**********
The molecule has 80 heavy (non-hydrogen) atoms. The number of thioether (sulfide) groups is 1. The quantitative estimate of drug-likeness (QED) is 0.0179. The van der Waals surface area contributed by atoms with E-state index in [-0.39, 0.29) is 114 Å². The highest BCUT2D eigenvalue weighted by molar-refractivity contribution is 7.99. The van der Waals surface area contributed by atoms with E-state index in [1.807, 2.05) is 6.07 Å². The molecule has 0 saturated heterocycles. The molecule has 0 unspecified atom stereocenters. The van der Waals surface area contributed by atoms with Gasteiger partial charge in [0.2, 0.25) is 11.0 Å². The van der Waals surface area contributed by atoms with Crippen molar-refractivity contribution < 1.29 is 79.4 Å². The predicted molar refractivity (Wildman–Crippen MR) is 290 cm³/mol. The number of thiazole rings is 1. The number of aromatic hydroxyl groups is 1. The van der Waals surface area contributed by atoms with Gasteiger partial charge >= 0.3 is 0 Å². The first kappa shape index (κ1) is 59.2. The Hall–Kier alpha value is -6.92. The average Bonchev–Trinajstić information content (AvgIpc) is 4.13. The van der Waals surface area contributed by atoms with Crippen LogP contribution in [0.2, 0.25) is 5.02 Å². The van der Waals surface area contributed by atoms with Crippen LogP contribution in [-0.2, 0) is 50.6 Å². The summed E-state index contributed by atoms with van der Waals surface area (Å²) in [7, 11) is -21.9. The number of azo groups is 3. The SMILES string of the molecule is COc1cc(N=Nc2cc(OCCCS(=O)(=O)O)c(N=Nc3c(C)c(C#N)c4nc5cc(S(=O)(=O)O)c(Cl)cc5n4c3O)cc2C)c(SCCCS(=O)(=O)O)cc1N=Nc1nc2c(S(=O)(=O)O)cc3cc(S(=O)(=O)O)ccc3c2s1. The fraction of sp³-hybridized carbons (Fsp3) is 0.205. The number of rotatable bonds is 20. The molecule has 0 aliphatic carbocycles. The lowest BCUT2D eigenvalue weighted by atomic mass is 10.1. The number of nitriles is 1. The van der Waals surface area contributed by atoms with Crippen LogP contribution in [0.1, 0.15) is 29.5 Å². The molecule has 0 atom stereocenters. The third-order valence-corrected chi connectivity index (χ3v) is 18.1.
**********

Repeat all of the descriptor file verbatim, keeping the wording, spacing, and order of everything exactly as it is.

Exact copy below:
The molecule has 80 heavy (non-hydrogen) atoms. The number of thioether (sulfide) groups is 1. The quantitative estimate of drug-likeness (QED) is 0.0179. The van der Waals surface area contributed by atoms with E-state index in [-0.39, 0.29) is 114 Å². The highest BCUT2D eigenvalue weighted by molar-refractivity contribution is 7.99. The van der Waals surface area contributed by atoms with E-state index in [1.807, 2.05) is 6.07 Å². The molecule has 0 saturated heterocycles. The molecule has 0 unspecified atom stereocenters. The van der Waals surface area contributed by atoms with Gasteiger partial charge in [0.2, 0.25) is 11.0 Å². The van der Waals surface area contributed by atoms with Crippen molar-refractivity contribution < 1.29 is 79.4 Å². The predicted molar refractivity (Wildman–Crippen MR) is 290 cm³/mol. The number of thiazole rings is 1. The number of aromatic hydroxyl groups is 1. The van der Waals surface area contributed by atoms with Gasteiger partial charge >= 0.3 is 0 Å². The first kappa shape index (κ1) is 59.2. The Hall–Kier alpha value is -6.92. The average Bonchev–Trinajstić information content (AvgIpc) is 4.13. The van der Waals surface area contributed by atoms with Crippen LogP contribution in [0.2, 0.25) is 5.02 Å². The van der Waals surface area contributed by atoms with Crippen LogP contribution in [-0.2, 0) is 50.6 Å². The summed E-state index contributed by atoms with van der Waals surface area (Å²) in [7, 11) is -21.9. The number of azo groups is 3. The SMILES string of the molecule is COc1cc(N=Nc2cc(OCCCS(=O)(=O)O)c(N=Nc3c(C)c(C#N)c4nc5cc(S(=O)(=O)O)c(Cl)cc5n4c3O)cc2C)c(SCCCS(=O)(=O)O)cc1N=Nc1nc2c(S(=O)(=O)O)cc3cc(S(=O)(=O)O)ccc3c2s1. The fraction of sp³-hybridized carbons (Fsp3) is 0.205. The number of rotatable bonds is 20. The molecule has 0 aliphatic carbocycles. The lowest BCUT2D eigenvalue weighted by atomic mass is 10.1. The number of nitriles is 1. The van der Waals surface area contributed by atoms with Crippen LogP contribution in [0.1, 0.15) is 29.5 Å². The molecule has 0 atom stereocenters. The third-order valence-corrected chi connectivity index (χ3v) is 18.1.